While the world was already phasing out COVID-19 prevention measures, major Chinese cities were again placed under strict lockdowns in 2022. In the spring, shocking videos from Shanghai appeared in social and mainstream media, showing residents screaming from their balconies amid another strict lockdown to prevent the spread of COVID-19.
What followed in the second half of 2022 was even more shocking. There were news reports of residents committing suicide when they could not receive any health services other than COVID-19 treatment, and an entire family perished in a fire when fire fighters were not allowed into their locked-down compound.
Factory workers first took the streets to protest the strict lockdown measures, and were then followed by university students in big cities in late 2022. In response to the protests, the central government ordered the gradual easing of local measures, then changed centrally planned policies such as quarantine rules for international arrivals.
Now, facing mounting case counts, local governments are once again on their own to decide how to cope with the post-zero COVID surge. Looking at how they coped with the pandemic in its initial stages helps us understand their responses today.
China startled the world with a full lockdown of the city of Wuhan for two months in the early stages of the pandemic in 2020. Since then, the general assumption is that Chinese pandemic management was uniform across the country and was decided by the central government in a top-down manner.
As a political scientist specializing in China’s local governance, I looked at local practices to see if this was the case. I have compiled a database of local government policy documents during the initial stage of the pandemic. Based on my research, there was much variation in the way China’s provinces and major cities implemented pandemic policies. The socioeconomic development level of localities seems to determine the different pandemic policies of the various provinces and cities.
All provincial capitals declared a Stage 1 emergency before the provincial governments did, in order to accelerate emergency governance measures. However, the length and form of these lockdowns varied greatly. Lockdowns included pausing production to reduce mobility within cities and reducing mobility across cities through the use of digital health tracking applications. Each province developed its own digital COVID-tracking app and shied away from sharing data with other provinces to avoid being stigmatized for their numbers.
Cities that have high investment rates, such as those located on China’s well-off east coast, cut the lockdowns short, resumed production, and channeled the government’s pandemic subsidies to firms to prevent bankruptcies. Two of the most developed places in China, Shanghai city and Zhejiang province lifted lockdowns as early as February 9, 2020. This makes the policy change that kept Shanghai under strict lockdown in early 2022 even more striking.
In contrast, cities with large working-class populations, such as those in central and western China, limited mobility with extended lockdowns in 2020, and funneled subsidies into poverty and unemployment funds.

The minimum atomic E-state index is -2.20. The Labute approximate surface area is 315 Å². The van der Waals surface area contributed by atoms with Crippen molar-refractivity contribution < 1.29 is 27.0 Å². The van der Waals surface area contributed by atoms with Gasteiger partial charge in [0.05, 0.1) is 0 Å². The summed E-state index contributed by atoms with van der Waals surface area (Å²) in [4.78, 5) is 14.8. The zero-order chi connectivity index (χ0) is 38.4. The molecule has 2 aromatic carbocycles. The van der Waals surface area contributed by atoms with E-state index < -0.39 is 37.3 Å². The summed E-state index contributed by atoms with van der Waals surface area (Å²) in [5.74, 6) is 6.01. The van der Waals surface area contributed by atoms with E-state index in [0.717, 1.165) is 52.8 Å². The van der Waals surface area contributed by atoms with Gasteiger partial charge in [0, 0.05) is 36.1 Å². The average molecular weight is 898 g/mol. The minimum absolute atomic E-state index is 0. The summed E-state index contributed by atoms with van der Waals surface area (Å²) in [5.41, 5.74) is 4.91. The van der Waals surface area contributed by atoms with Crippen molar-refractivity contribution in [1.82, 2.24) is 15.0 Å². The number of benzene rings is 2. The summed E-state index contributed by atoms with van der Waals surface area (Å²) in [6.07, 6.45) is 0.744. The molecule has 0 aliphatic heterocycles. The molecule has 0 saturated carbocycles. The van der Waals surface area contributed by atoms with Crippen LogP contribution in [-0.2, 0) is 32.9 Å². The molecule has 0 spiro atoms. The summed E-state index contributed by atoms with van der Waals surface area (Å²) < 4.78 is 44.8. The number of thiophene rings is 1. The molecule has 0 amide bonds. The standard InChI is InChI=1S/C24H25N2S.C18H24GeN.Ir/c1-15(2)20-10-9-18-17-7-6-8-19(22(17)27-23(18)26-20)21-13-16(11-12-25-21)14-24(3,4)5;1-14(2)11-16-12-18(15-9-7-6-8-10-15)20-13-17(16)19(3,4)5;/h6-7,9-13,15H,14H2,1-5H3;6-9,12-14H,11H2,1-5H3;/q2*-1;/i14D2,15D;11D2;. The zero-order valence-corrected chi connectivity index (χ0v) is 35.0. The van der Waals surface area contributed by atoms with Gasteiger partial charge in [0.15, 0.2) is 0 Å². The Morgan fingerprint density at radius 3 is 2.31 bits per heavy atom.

My database includes 900 public health-related policy documents and 739 welfare-related policy documents issued in the period from the imposition of the first city-level lockdown to the lifting of the last one in the first half of 2020. Among the welfare-related policies, 523 of them were meant to keep local businesses afloat, and 220 of them were to provide social relief to those who lost their jobs and support systems, such as childcare and elderly care, during the lockdown.
Among the policy documents relating to businesses, 80 of them were dedicated solely to tax pardons and loan repayments for small- and medium-sized enterprises. Local governments saw saving local businesses as a solution to the unemployment problem as well. Therefore, there are only 15 documents in my database related to employment and labor relations.
Among 130 industrial policies, 40 of them were to alleviate the pressure on the real estate and construction industries and another 40 were for heavy and high-tech industries. This breakdown suggests continuity in the policy priorities between the central and local governments over the years, because the Joint Economic Work Conference convened in December 2022 had similar suggestions. The Work Conference final report is considered an important precedent of the official policies to be announced in March 2023.
All policies in the database show signs of prioritizing local governments’ own needs, known as local protectionism. The variation among economic policies also demonstrates the unevenness of regional development in China. Local protectionism shapes China’s other national policies as well. Among those, variation in local industrial policies in the post-zero COVID era is highly relevant to issues including China’s changing role in global supply chains and energy mix.
This piece is based on a longer journal article, “Local variation and central-local relations in China’s pandemic management,” published in the Journal of Asian Public Policy.